Murrup Barak, Melbourne Institute for Indigenous Development, aims to transform the lives of Indigenous Australians through their education at the Faculty of Engineering and Information Technology as well as their employment after graduation. This initiative aims to support and empower Indigenous Australians to reach their full potential both academically and professionally.
For more details visit Murrup Barak, Melbourne Institute for Indigenous Development.
Victorian Indigenous Engineering Winter School (VIEWS)
The Victorian Indigenous Engineering Winter School (VIEWS) is an exciting program for Year 11 and 12 Indigenous students.
Every July, students from across the nation visit Melbourne and spend a week discovering what it’s like to study and work in Engineering & IT. Students learn about different pathways into higher education, the various technical specialisations, take part in industry site tours, participate in hands on activities and meet Indigenous engineering and technology professionals.
We hope that over the course of the week participants come away inspired by the amazing opportunities that careers in Science, Technology, Engineering, and Mathematics (STEM) can offer.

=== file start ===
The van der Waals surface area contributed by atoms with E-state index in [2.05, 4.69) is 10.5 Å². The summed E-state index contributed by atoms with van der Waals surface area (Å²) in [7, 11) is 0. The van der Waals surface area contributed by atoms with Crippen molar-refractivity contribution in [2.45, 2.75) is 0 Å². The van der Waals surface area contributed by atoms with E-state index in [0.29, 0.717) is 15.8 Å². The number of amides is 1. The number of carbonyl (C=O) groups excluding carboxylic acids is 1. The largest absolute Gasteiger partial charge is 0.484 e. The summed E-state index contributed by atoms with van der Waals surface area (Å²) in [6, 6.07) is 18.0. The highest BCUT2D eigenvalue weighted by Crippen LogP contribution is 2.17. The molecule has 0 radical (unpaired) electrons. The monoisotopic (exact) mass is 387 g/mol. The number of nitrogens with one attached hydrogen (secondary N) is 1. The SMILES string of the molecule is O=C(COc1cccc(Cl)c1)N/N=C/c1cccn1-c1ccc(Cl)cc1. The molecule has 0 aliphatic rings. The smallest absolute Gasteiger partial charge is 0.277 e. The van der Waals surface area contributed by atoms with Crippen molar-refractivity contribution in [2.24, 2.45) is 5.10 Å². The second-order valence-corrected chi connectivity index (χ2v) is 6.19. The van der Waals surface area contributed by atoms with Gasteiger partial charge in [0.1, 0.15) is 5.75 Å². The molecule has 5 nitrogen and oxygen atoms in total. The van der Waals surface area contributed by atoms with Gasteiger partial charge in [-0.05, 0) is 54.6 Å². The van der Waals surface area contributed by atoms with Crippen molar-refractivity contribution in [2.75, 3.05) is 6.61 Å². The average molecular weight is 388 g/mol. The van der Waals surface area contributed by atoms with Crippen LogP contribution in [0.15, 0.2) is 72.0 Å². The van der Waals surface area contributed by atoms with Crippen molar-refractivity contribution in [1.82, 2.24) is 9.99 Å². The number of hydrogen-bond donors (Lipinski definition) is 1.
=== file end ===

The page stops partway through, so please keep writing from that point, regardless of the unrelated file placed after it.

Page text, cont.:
Learn more about Victorian Indigenous Engineering Winter School (VIEWS) and how you can get involved.
Indigenous Engineering Software Project
We partner with Supply Nation and annually teams of our software engineering students develop software and systems solutions for Indigenous-owned businesses. Students apply latest technology and methodologies and work with clients to develop tailored solutions to address problems and take advantage of opportunities.
This program builds the capability of Indigenous organisations while providing students an opportunity to gain real world experience and solidify learnings.
Worawa Aboriginal Girls College